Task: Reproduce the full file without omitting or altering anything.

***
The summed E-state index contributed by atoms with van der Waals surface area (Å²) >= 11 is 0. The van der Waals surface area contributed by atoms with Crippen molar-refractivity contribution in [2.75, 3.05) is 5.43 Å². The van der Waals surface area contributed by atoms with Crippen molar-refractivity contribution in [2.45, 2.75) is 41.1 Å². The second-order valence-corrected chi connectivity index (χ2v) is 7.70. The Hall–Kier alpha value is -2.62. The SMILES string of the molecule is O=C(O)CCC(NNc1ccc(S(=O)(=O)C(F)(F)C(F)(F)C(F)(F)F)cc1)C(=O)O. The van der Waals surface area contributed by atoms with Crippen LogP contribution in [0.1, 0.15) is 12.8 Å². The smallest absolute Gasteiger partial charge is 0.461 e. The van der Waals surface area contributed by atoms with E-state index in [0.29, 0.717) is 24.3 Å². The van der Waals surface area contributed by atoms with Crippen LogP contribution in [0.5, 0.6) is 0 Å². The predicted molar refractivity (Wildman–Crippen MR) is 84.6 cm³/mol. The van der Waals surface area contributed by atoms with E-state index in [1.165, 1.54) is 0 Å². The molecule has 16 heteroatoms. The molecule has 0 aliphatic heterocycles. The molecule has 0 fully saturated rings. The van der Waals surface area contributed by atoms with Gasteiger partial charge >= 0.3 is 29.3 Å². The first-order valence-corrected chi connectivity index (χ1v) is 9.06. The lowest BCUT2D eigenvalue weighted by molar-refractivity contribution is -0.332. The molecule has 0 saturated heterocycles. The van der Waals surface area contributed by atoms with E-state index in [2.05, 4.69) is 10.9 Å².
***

The summed E-state index contributed by atoms with van der Waals surface area (Å²) >= 11 is 0. The van der Waals surface area contributed by atoms with Crippen molar-refractivity contribution in [2.75, 3.05) is 5.43 Å². The van der Waals surface area contributed by atoms with Crippen molar-refractivity contribution in [2.45, 2.75) is 41.1 Å². The second-order valence-corrected chi connectivity index (χ2v) is 7.70. The Hall–Kier alpha value is -2.62. The SMILES string of the molecule is O=C(O)CCC(NNc1ccc(S(=O)(=O)C(F)(F)C(F)(F)C(F)(F)F)cc1)C(=O)O. The van der Waals surface area contributed by atoms with Crippen LogP contribution in [0.1, 0.15) is 12.8 Å². The smallest absolute Gasteiger partial charge is 0.461 e. The van der Waals surface area contributed by atoms with E-state index in [0.29, 0.717) is 24.3 Å². The van der Waals surface area contributed by atoms with Crippen LogP contribution in [0.5, 0.6) is 0 Å². The predicted molar refractivity (Wildman–Crippen MR) is 84.6 cm³/mol. The van der Waals surface area contributed by atoms with E-state index in [1.165, 1.54) is 0 Å². The molecule has 16 heteroatoms. The molecule has 0 aliphatic heterocycles. The molecule has 0 fully saturated rings. The van der Waals surface area contributed by atoms with Gasteiger partial charge >= 0.3 is 29.3 Å². The first-order valence-corrected chi connectivity index (χ1v) is 9.06. The lowest BCUT2D eigenvalue weighted by molar-refractivity contribution is -0.332. The molecule has 0 saturated heterocycles. The van der Waals surface area contributed by atoms with E-state index in [2.05, 4.69) is 10.9 Å².